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Strange behavior that I noticed about the -d flag to check if a file is a directory and if the directory exists, that it behaves different when using ~/my_dir as my path.

The following code will return false, even though the directory my_dir exists, but if I'll change it to a full path like /home/ricky/my_dir, then the if statement will return true.

#!/usr/bin/perl -w
#
use strict;

if ( -d "~/my_dir" ) {
    print "found \n";
} else {
    print "not found \n";
}

I wonder what's the difference?

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Also try ls "~/mydir" - you'll figure the difference. –  devnull May 23 '13 at 16:21
    
Thanks, those solutions uses other modules that I'm always trying to avoid, but I got the point :) –  Ricky May 23 '13 at 16:27

2 Answers 2

up vote 11 down vote accepted

~ is a shell shortcut to indicate the home directory, it is unknown to perl. You have to use the environment variable HOME here -- for instance using "$ENV{HOME}/my_dir".

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BTW, using system vs back-ticks makes ~/ work in the 'system' function, which is also a difference that I just found ... ( also symlinks have the same issue ) - thanks for the answer :) –  Ricky May 23 '13 at 16:28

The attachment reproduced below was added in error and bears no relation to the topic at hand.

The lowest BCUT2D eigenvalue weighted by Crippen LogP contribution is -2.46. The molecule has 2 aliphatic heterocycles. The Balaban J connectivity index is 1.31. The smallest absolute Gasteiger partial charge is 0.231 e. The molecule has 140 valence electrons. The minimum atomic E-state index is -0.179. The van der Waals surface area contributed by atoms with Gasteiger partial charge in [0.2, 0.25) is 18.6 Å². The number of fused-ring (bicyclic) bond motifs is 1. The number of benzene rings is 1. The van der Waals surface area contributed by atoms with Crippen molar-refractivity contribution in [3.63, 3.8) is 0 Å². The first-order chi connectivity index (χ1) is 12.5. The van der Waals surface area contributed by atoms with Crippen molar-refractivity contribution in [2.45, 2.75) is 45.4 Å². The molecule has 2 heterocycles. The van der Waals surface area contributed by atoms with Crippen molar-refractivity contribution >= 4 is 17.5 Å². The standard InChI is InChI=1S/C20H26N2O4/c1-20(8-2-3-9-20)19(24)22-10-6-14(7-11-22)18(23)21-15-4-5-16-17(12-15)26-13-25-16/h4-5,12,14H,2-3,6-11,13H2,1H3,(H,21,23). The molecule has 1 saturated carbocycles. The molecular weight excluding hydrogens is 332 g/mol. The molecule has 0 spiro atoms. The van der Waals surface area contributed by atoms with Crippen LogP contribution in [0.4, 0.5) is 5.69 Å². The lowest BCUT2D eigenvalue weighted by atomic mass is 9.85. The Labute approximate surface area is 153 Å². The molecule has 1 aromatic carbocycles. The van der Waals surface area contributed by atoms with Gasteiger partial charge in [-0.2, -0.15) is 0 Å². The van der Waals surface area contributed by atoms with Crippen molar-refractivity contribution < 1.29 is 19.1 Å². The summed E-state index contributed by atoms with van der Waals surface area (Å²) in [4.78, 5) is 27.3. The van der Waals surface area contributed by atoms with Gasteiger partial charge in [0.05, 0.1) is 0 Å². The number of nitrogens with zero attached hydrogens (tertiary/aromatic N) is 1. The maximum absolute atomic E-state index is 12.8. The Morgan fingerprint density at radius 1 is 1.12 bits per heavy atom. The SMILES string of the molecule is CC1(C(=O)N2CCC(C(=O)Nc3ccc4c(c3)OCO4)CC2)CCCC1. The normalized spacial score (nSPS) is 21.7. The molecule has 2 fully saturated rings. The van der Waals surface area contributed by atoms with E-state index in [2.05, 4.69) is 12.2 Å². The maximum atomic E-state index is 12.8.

Unknown to the system, even. Perl doesn't do anything with the path but pass it to the system. –  ikegami May 23 '13 at 16:32
    
@Ricky That's because the system function runs a /bin/sh, which will do its shell substitutions on your command line. –  aschepler Aug 21 '14 at 18:52
    
@aschepler I just run system('echo $SHELL'); and it says /bin/bash .. so I'm not sure this is correct. –  Ricky Aug 23 '14 at 13:49
    
That's just the environment variable. Try system(q(ps $$)). –  aschepler Aug 23 '14 at 16:26

~ is not a real path. Shells such as /bin/bash expand it to the value of the $HOME environment variable. Perl does not. So, you should use something like this instead:

if ( -d "$ENV{HOME}/my_dir" ) {
    ...
}
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